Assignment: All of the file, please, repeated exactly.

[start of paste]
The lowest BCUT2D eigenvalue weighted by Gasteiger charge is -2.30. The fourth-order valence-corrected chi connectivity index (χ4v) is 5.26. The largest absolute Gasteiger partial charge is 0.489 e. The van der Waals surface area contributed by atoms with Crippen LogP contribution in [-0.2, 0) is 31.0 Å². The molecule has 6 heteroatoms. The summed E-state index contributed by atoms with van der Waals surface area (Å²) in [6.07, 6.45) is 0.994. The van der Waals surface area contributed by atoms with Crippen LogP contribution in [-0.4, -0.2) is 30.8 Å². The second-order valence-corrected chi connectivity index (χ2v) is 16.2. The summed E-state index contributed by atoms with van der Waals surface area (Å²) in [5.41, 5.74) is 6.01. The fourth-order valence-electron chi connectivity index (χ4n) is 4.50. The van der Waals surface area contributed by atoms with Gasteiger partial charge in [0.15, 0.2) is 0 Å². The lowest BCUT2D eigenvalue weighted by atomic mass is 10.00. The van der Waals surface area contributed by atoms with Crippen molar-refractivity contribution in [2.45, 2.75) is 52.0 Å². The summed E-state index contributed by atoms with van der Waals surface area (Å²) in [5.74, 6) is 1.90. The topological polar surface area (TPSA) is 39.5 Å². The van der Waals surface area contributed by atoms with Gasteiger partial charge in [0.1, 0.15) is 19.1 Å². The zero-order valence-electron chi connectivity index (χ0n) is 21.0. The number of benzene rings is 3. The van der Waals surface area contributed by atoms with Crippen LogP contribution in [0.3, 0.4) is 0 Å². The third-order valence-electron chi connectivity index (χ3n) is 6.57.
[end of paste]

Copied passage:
The lowest BCUT2D eigenvalue weighted by Gasteiger charge is -2.30. The fourth-order valence-corrected chi connectivity index (χ4v) is 5.26. The largest absolute Gasteiger partial charge is 0.489 e. The van der Waals surface area contributed by atoms with Crippen LogP contribution in [-0.2, 0) is 31.0 Å². The molecule has 6 heteroatoms. The summed E-state index contributed by atoms with van der Waals surface area (Å²) in [6.07, 6.45) is 0.994. The van der Waals surface area contributed by atoms with Crippen LogP contribution in [-0.4, -0.2) is 30.8 Å². The second-order valence-corrected chi connectivity index (χ2v) is 16.2. The summed E-state index contributed by atoms with van der Waals surface area (Å²) in [5.41, 5.74) is 6.01. The fourth-order valence-electron chi connectivity index (χ4n) is 4.50. The van der Waals surface area contributed by atoms with Gasteiger partial charge in [0.15, 0.2) is 0 Å². The lowest BCUT2D eigenvalue weighted by atomic mass is 10.00. The van der Waals surface area contributed by atoms with Crippen molar-refractivity contribution in [2.45, 2.75) is 52.0 Å². The summed E-state index contributed by atoms with van der Waals surface area (Å²) in [5.74, 6) is 1.90. The topological polar surface area (TPSA) is 39.5 Å². The van der Waals surface area contributed by atoms with Gasteiger partial charge in [0.1, 0.15) is 19.1 Å². The zero-order valence-electron chi connectivity index (χ0n) is 21.0. The number of benzene rings is 3. The van der Waals surface area contributed by atoms with Crippen LogP contribution in [0.3, 0.4) is 0 Å². The third-order valence-electron chi connectivity index (χ3n) is 6.57.